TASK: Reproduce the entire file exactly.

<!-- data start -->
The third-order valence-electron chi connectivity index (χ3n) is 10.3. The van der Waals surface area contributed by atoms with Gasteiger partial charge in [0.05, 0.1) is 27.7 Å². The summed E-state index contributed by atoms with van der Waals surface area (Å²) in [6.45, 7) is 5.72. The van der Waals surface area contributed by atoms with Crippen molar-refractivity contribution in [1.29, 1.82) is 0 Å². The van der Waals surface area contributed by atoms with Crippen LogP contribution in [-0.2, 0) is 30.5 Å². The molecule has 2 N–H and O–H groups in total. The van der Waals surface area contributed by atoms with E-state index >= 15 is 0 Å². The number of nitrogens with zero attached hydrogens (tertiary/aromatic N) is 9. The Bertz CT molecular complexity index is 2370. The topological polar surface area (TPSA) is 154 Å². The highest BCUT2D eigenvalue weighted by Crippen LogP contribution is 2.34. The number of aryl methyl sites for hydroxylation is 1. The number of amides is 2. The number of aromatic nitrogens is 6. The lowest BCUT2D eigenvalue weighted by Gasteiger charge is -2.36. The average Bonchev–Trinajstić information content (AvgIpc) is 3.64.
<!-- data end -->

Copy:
The third-order valence-electron chi connectivity index (χ3n) is 10.3. The van der Waals surface area contributed by atoms with Gasteiger partial charge in [0.05, 0.1) is 27.7 Å². The summed E-state index contributed by atoms with van der Waals surface area (Å²) in [6.45, 7) is 5.72. The van der Waals surface area contributed by atoms with Crippen molar-refractivity contribution in [1.29, 1.82) is 0 Å². The van der Waals surface area contributed by atoms with Crippen LogP contribution in [-0.2, 0) is 30.5 Å². The molecule has 2 N–H and O–H groups in total. The van der Waals surface area contributed by atoms with E-state index >= 15 is 0 Å². The number of nitrogens with zero attached hydrogens (tertiary/aromatic N) is 9. The Bertz CT molecular complexity index is 2370. The topological polar surface area (TPSA) is 154 Å². The highest BCUT2D eigenvalue weighted by Crippen LogP contribution is 2.34. The number of aryl methyl sites for hydroxylation is 1. The number of amides is 2. The number of aromatic nitrogens is 6. The lowest BCUT2D eigenvalue weighted by Gasteiger charge is -2.36. The average Bonchev–Trinajstić information content (AvgIpc) is 3.64.